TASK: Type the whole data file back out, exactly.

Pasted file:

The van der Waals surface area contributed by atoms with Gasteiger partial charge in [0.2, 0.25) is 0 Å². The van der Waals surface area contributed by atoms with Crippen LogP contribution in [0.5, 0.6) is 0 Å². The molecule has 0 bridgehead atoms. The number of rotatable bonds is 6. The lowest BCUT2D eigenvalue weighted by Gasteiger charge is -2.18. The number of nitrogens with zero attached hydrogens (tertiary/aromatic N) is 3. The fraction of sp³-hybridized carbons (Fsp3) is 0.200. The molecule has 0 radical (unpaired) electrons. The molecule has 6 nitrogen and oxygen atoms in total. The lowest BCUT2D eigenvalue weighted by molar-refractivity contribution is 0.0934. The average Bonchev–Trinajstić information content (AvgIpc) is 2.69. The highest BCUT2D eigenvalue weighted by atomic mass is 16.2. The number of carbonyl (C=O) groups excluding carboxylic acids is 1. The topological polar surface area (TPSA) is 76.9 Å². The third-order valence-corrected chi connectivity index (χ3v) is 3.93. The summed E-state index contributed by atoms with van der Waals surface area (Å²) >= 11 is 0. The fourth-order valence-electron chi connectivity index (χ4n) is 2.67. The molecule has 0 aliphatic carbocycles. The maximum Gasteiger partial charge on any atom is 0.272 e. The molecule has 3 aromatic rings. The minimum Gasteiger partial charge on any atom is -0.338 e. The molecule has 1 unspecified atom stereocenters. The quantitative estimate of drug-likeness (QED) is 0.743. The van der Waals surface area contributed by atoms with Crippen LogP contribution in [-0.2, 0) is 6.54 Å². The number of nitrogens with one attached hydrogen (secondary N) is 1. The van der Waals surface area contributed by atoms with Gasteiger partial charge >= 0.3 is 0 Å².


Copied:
The van der Waals surface area contributed by atoms with Gasteiger partial charge in [0.2, 0.25) is 0 Å². The van der Waals surface area contributed by atoms with Crippen LogP contribution in [0.5, 0.6) is 0 Å². The molecule has 0 bridgehead atoms. The number of rotatable bonds is 6. The lowest BCUT2D eigenvalue weighted by Gasteiger charge is -2.18. The number of nitrogens with zero attached hydrogens (tertiary/aromatic N) is 3. The fraction of sp³-hybridized carbons (Fsp3) is 0.200. The molecule has 0 radical (unpaired) electrons. The molecule has 6 nitrogen and oxygen atoms in total. The lowest BCUT2D eigenvalue weighted by molar-refractivity contribution is 0.0934. The average Bonchev–Trinajstić information content (AvgIpc) is 2.69. The highest BCUT2D eigenvalue weighted by atomic mass is 16.2. The number of carbonyl (C=O) groups excluding carboxylic acids is 1. The topological polar surface area (TPSA) is 76.9 Å². The third-order valence-corrected chi connectivity index (χ3v) is 3.93. The summed E-state index contributed by atoms with van der Waals surface area (Å²) >= 11 is 0. The fourth-order valence-electron chi connectivity index (χ4n) is 2.67. The molecule has 0 aliphatic carbocycles. The maximum Gasteiger partial charge on any atom is 0.272 e. The molecule has 3 aromatic rings. The minimum Gasteiger partial charge on any atom is -0.338 e. The molecule has 1 unspecified atom stereocenters. The quantitative estimate of drug-likeness (QED) is 0.743. The van der Waals surface area contributed by atoms with Crippen LogP contribution in [-0.2, 0) is 6.54 Å². The number of nitrogens with one attached hydrogen (secondary N) is 1. The van der Waals surface area contributed by atoms with Gasteiger partial charge >= 0.3 is 0 Å².